Now in its glorious second annual presentation, Terence Towles Canote of A Shroud of Thoughts hosts the Favourite Television Episode blogathon running from March 25 to 27. Click HERE for the contributors.
In its glorious second season Maverick (1957-1962) received a Primetime Emmy Award for Best Western Series, the first and only time the Television Academy presented that award in an era where westerns glutted the small screen landscape. Writer and producer Roy Huggins created Maverick to be the snide opposite of his successful and more traditional western Cheyenne starring Clint Walker. Whether the Academy got the joke or not is up for debate.
Jack Kelly as Bart and James Garner as Bret
Legends of the West, Bret and Bart Maverick roamed the TV west with a deck of cards and a ready wit; conning con men, romancing pretty Warner's contractees, and being generally adventurous. In a tight spot they would quote the larcenous philosophy passed down by their "old pappy". James Garner starred as Bret, and when the demanding schedule of the enormously popular program proved too much for one actor, Jack Kelly was signed as Bart.
Both actors of charm and skill, fans were most delighted when a script called for the two sharing the spotlight in an episode. Such an episode is Shady Deal at Sunny Acres written by Roy Huggins for that award winning second season and directed by Les Martinson, who turned 101 this past January. Martinson's career in television dates back to General Electric Theatre in the 1950s through The Roy Rogers Show, Conflict, all of the Warners programs of the 50s and 60s including 18 episodes of Maverick, Ironside, Mannix, The Six Million Dollar Man, Barnaby Jones and practically anything you ever watched.
John Dehner as John Bates
"If you can't trust your banker, who can you trust?"
Fate and the friendly laws of probability have been kind to Bret Maverick. In a crowded saloon on a warm evening his pocket is $15,000 richer than when he entered the establishment. Overcome with a sudden case of discretion, Bret prevails upon a local banker, one Mr. Bates, to open his premises for the safe storage of his funds. Bret sleeps well that night with Mr. Bates' receipt tucked in the Maverick wallet. The next day Bret's request at the bank for a portion of his funds is met with a blank stare from Mr. Bates who claims never to have seen the gambler before. The signature on the receipt is an obvious forgery, as attested to by the honest banking partner, Mr. Granville. That Maverick fellow is up to something. Yes, he is. Bret pays for two weeks rent on his hotel room and announces that when he leaves town he will have his purloined $15,000. He then perches comforably in a rocking chair on the front porch of the hotel and whittles. When townspeople, who find the whole affair rather amusing, ask how he will get his money back Bret smiles and says that "he's working on it".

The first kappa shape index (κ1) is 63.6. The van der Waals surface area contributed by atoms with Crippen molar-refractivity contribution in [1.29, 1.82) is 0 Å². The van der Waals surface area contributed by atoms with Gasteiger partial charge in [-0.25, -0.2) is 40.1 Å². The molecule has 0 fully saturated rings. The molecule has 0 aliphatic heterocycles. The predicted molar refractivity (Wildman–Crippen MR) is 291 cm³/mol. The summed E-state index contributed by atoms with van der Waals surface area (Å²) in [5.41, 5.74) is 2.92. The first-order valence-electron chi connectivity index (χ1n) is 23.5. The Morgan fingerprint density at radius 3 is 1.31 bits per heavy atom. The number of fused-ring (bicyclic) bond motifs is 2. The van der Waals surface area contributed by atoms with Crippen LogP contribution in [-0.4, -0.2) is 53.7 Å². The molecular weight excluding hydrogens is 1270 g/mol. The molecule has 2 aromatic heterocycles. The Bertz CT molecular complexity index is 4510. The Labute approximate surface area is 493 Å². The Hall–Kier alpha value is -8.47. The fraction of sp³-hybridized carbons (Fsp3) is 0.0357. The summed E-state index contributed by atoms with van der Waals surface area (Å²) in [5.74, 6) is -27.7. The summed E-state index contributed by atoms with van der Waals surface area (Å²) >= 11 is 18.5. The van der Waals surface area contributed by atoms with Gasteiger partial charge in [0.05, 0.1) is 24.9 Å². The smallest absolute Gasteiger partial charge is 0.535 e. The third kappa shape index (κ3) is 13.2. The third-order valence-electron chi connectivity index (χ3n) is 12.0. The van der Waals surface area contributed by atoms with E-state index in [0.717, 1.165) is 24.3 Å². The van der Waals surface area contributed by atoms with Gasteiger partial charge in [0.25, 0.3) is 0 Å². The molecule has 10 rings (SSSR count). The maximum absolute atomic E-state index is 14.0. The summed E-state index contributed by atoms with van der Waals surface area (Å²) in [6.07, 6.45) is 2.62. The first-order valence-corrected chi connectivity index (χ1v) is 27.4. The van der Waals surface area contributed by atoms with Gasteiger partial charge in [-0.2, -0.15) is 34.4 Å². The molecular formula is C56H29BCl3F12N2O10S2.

If, in the usual course of a Sunday evening (Maverick's original air date), it was a treat to have both Maverick brothers on hand, imagine the delight the first time this episode aired with a plethora of recurring characters audiences had become familiar with all coming together (Avengers Assemble!) for a perfect sting.
Efrem Zimbalist Jr. as Dandy Jim Buckley
Diane Brewster as Samantha Crawford
Richard Long as Gentleman Jack Darby
Leo V. Gordon as Big Mike McComb
Arlene Howell as Cindy Lou Brown
with John Dehner and Jack Kelly
Bart Maverick arrives in town under the name of Bartley J. Mansfield III, representative of British investors and a private stock speculator. Gaining the confidence of the greedy John Bates, and with expert and willing performances from the slickest con artists this side of the Rockies, Bret does indeed leave town with his $15,000. The honest banker becomes the only banker in town, Bates sits in the hoosegow contemplating his downfall, and Bret rarely got up out of that rocker.
Fans of classic character actors are treated with more familiar faces than they can shake a stick at in this episode. Along with the great John Dehner as Bates we have Regis Toomey, Karl Swenson, J. Pat O'Malley, Irving Bacon, Syd Salor, Jonathan Hole and Earle Hodgins. A genuine treat from beginning to end.
As my old pappy used to say, "You can fool all of the people some of the time, and some of the people all of the time, and those are very good odds."